Sailing up the east coast around 1-1,5nsm from the shore, the fog gets more and more tight and we can’t see the shore anymore. The light is gray blue ish the water looks dark with white sizzles where they break. We are sailing through a white skye on dark ground. Our world looks so small…
The fog lifts as we turn a bit westwards aiming for the north coast and the wave pattern indeed change, they are even more powerful on land. Uff. But there will be a jetty in front of the meteorological station to get out of the dinghy dry.
We’ve been in email contact before we left towards open water. They know we are coming and are happy to show us around, they said. In the morning we had confirmed our arrival via VHF and are now searching for a good place to anchor to get on shore. We can’t use the jetty, as the water around it is too shallow for us. We find something further out, 60m anchor chain. I always hope the electric will not goose, rolling that up by hand will not be fun at all.
We pump up the dinghy, we have three and I am happy we don’t go for the newest one we got further down in Fasnavåg in June. It looks more like a toy, our old dinghy more experienced in adventures. I know there is an edge between looking adventures and being a risk. I don’t feel we are on this edge jet. The dinghy is just to small for all of us 7 at once so we need to shuttle.
First brave ones are Manu, Riley and Fredrik. They also take some equipment and the gun. We follow them with our eyes towards the shore and also can see them coming back. There is no shame to return. Rather safe than sorry. The waves are high and the ride was an adventure but the breaking waves on shore are to massive and the jetty was out of sight.
I was about to take a picture of the station but when I came back with my camera the station was gone. At first I though we might have just drifted. Nope, the fog is back.
We wrap it up and search for a new anchorage with an easier access to shore getting directions from the weather station. In case the fog remains we bring the navigation iPads to find back to our boat and also the handheld VHF Radio, just in case…
This time our first crew is Fredrik, Manu and Steffen and they find the jetty, even though we can’t follow them with our eyes onto land. Fredrik comes back and picks us in batches of two. I still find it scary to climb over the railing to get into a dinghy, especially in waves like these. But no disaster happened, we all got safe in and out.
The island looks weather washed everything looks like. The pier must have seen some pretty waves. And water pitches were probably white waters in spring and all covered with snow and ice during winter. We pass by some small boats and tenders, I guess to collect the supply and bring it on shore.
A designated bike trail catches my attention. Is this sign for visitors, and do they bring their bikes?…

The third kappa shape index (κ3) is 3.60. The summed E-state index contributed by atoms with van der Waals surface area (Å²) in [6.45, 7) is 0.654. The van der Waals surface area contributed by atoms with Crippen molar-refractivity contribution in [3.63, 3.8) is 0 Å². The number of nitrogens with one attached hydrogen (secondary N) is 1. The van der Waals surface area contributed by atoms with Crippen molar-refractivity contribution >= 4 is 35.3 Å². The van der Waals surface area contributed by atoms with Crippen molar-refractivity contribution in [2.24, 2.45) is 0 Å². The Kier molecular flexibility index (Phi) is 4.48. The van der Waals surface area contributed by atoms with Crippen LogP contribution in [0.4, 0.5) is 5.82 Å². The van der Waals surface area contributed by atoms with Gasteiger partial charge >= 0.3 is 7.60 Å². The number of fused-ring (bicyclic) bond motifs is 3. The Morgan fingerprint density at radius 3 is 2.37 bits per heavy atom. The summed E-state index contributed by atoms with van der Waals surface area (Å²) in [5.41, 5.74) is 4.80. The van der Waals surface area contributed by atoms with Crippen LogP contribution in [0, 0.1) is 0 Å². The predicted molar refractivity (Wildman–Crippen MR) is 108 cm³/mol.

Old red wood barnes and rusty equipment from former times make me feel like entering an open air museum. Walking by the old Bjørnøya Radio Station and around the corner. Three dogs are waiting in front of their huts. One more skeptical, one more keen for strokes, one works as a noisy alarm system, but more friendly than scary.
In the entrance hall is place for shoes, jackets and guns. A few free slots let me suggest that some are walking out side. The view is about 50m, so one must be quick to spot a hazard and be safe. Polar bears run 11m/s… Well but I was told there was no sight of a polar bear on Baerisland in this summer so far.
We get a warm welcome in the station, sitting together with coffee and cakes and exchange plans and ideas of our lifes.
9 people are living on this island, 3 dogs. It were four dogs but one disappeared and was never found again. It’s always someone on duty 24/7 in the weather office and the others have other things to do. From normal housekeeping over launching a weather ballon to send data to universities on the mainland to collecting impressions out on the island. The complex is a bit like a maze. All different stations are somehow connected and one doesn’t need to get outside to reach the next working station. One can, and I am sure they sometimes do. There are heavy tractors and other machines in a workshop. All they need to be done they can fix here, as they have a mechanic on site and all common tools.
The gym has a little Boulder wall, THX, all kinds of weights and some cardio machine. One could properly workout.
It seems to be a little village to me but the village grocer and bakery are missing. In summer very 4-6 weeks a supply boat comes up to bring food or ordered goods. And two chefs care for the meals.
I could imagine working here for a season or two, to see how the island changes over the year. This weather thing really interests me. But for this station I would need to be Norwegian citizen.